Saturday, January 10, 2009
Beginning today, the U.S. government will collect DNA samples from people arrested and detained for suspected immigration violations, despite concerns that the move violates their privacy rights.
The new Justice Department policy also will expand DNA collection to people arrested on suspicion of committing federal crimes. Previously, the government only obtained DNA from people convicted of certain crimes.
Friday, January 9, 2009
The government raised the stakes in the criminal case against U.S. District Judge Sam Kent, now accusing a man who swore to protect the system with thwarting it instead, legal experts said Wednesday.
They said the obstruction of justice charge added with sexual abuse allegations against Kent this week boosts the government's overall case in several ways. That new charge may be the easiest to prove and carries a hefty 20-year sentence. It also takes the matter beyond the "he said/she said" standoff of the sexual charges.
The courtroom now includes Twitter.
What? Twitter inside the courtroom?
Yes, it’s true. A Colorado judge recently approved the use of Twitter, and blogs, inside the courtroom to cover an infant-abuse trial.
Wichita Eagle (Kansas) reporter, Ron Sylvester, pushed for the court to allow the use of Twitter for his courtroom reporting.
The DNA found on the electrical cord used to bind the hands of a shop owner slain 15 years ago doesn't belong to either of the two men convicted of killing him.
Fingerprints found on the door handle of the store's safe are not theirs, and the state's main witness now admits in a taped interview that she lied when she testified at their trial.
But Ronald Taylor and George Gould are still sitting in a Connecticut prison — serving 80 years for the July 4 murder of Eugenio Vega DeLeon in 1993.
The men are waiting for a Superior Court judge in Rockville to rule on their legal attempt for a new trial or for New Haven State's Attorney Michael Dearington's office to finish an investigation started two years ago, when questions about the case were first raised.
New DNA evidence and the possible addition of two pro bono defense attorneys added controversy to the Yogurt Shop Murders pretrial Wednesday.
Four young women were found murdered at a North Austin I Can't Believe its Yogurt shop in 1991.
But 17 years later, the suspects accused of killing Amy Ayers, Eliza Thomas and Jennifer and Sarah Harbison are still fighting their convictions.
Thursday, January 8, 2009
The survey of 315 physicians, contained in the Emergency Medicine Journal's January issue and based on 2002 data, is believed to be the first doctors' account of suspected police brutality, says H. Range Hutson, the lead author and assistant professor of emergency medicine at Harvard.
The responses were based on interactions with patients who were brought in by police or who said officers caused their injuries. Ninety-five percent of the doctors reported injuries caused by fists and feet. Hutson says the survey and analysis of findings were in the works for years.
National police groups challenged the survey, saying it would be hard for physicians to know if injuries resulted from excessive force if they were not present during the encounters.
THE NSW Opposition has pledged to end the "law and order auction" in a dramatic break with the tradition of promising to increase punishments and fill jails that has characterised every state election campaign since 1988.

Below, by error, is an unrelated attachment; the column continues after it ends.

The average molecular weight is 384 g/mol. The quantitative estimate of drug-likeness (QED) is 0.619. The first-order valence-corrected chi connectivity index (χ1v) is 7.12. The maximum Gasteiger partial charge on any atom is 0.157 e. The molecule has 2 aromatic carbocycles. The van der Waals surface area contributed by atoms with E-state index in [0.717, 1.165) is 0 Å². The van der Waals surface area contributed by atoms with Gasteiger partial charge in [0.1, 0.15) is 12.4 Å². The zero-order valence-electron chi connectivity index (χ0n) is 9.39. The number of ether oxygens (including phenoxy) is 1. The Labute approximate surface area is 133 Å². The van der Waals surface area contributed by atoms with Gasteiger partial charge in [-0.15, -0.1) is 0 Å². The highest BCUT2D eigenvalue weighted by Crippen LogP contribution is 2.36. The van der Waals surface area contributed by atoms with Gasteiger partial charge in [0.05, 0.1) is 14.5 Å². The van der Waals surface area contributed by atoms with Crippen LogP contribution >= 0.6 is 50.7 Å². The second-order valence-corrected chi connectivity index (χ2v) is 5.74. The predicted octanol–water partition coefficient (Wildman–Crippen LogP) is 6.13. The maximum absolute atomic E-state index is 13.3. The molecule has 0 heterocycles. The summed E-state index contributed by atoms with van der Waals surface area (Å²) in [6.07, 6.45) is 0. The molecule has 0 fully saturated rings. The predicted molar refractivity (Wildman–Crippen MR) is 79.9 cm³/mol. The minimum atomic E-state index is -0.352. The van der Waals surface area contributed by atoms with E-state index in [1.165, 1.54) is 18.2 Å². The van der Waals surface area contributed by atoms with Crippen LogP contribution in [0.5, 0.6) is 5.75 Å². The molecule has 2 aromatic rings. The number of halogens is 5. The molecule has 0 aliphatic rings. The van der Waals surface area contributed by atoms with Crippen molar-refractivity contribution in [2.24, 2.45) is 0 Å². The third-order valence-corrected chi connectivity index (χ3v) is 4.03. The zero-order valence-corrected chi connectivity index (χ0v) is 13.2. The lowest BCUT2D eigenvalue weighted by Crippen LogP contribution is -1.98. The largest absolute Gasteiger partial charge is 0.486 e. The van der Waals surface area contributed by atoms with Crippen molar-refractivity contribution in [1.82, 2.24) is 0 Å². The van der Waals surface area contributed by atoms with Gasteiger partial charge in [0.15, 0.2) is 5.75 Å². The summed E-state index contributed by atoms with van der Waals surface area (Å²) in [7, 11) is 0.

The Coalition's justice spokesman, Greg Smith, who entered Parliament in 2007 with a reputation as a tough criminal prosecutor, said hardline sentencing and prisons policies - including those of his own party - have failed.
In an exclusive interview, Mr Smith told the Herald he would invest more money and resources in rehabilitation to break the cycle in which almost half of all NSW criminals re-offend after their release.
Wednesday, January 7, 2009
A ministers' organization today called on elected officials to form a committee to study ways to combat rapidly increasing violence among Houston's African-American youth.
"We're going to scream from the rooftop" until elected officials respond by forming a committee to study the problem, said the Rev. Robert Jefferson, pastor of Cullen Missionary Baptist Church.
Jefferson, the director of special projects for Houston Ministers Against Crime, spoke at a news conference the group held a day after Police Chief Harold Hurtt called on local churches, schools, businesses and other organizations to join him in developing innovative ways of addressing an alarming increase in the number of Houston's young black men killing each other.
Missouri Supreme Court Judge Michael A. Wolff has joined the chief justice of the Oregon Supreme Court in a letter to President-elect Barack Obama calling for "major change in state and federal sentencing practices" that have resulted in the United States imprisoning a larger percentage of its population than any other country.
The letter to Obama and his transition team from Judge Wolff and Chief Justice Paul De Muniz says it is ironic that the United States has become the leader in incarceration at a time when it is "hoping to regain respect as leader of the free world."
The judges liken society's dependence on prisons to an addiction and called for more community-based options to replace incarceration.
The number of older prisoners in Virginia has more than doubled in the past 10 years, creating new issues for the state's prison system.
CAPRON Winter sunshine slices through a narrow security window and falls on Aloysius Joseph Beyrer's white hair, slight shoulders and the linen covering his fractured hip.
Like the rest of the country, Virginia is coping with a growing number of aging inmates. Beyrer, 84, is the state's oldest and his home, the Deerfield Correctional Center, focuses on geriatric inmates.